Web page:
"Dux femina facti." Publius Vergilius Maro haec verba scripsit primo in libro Aeneidos de Didone, regina urbis Carthaginis. ~ "A woman was the leader of the deed." Publius Vergilius Maro wrote these words in the first book of the Aeneid about Dido, the queen of the city of Carthage.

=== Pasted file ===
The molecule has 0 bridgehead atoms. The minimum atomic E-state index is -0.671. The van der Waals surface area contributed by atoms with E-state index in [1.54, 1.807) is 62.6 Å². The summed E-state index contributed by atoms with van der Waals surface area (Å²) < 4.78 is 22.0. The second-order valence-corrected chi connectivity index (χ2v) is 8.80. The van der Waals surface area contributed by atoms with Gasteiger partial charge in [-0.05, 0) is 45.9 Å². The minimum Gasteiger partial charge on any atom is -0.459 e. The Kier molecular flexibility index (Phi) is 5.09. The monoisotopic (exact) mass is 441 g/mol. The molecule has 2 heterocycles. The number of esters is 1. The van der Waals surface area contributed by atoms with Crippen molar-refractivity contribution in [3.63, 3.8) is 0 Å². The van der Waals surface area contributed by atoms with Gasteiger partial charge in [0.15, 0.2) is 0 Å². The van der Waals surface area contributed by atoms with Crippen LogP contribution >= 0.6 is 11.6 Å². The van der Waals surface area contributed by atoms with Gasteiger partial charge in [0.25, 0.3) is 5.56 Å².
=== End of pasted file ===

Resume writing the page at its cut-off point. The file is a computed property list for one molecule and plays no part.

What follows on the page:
Every Monday, Dr. Ramos would have each of his classes pick a "verba sapienti" sign from his shoebox stuffed with cards displaying various Latin phrases. "Verba sapienti" means "words to the wise." He taught us the translation and origin of many of the Latin phrases that come up in everyday conversation such as, "vice versa" or "et cetera." One of my favorite verba sapienti was "Dux femina facti." The story of Dido's bravery and strength as told by Virgil (whose real name was Publius Vergilius Maro) inspired the commonplace phrase embodying the spirit of Dido's leadership and courage. Dido founded and led an entire city into prosperity at a time when women were expected to "walk behind the men." At the time it was always a man who was the "leader of the deed," Dido showed that women could be and achieve so much more when she broke all constraints and limitations that the men of Greek society placed on them. I think "Dux femina facti" needs to make a comeback within everyday conversation for no other three word phrase better expresses the power women can possess.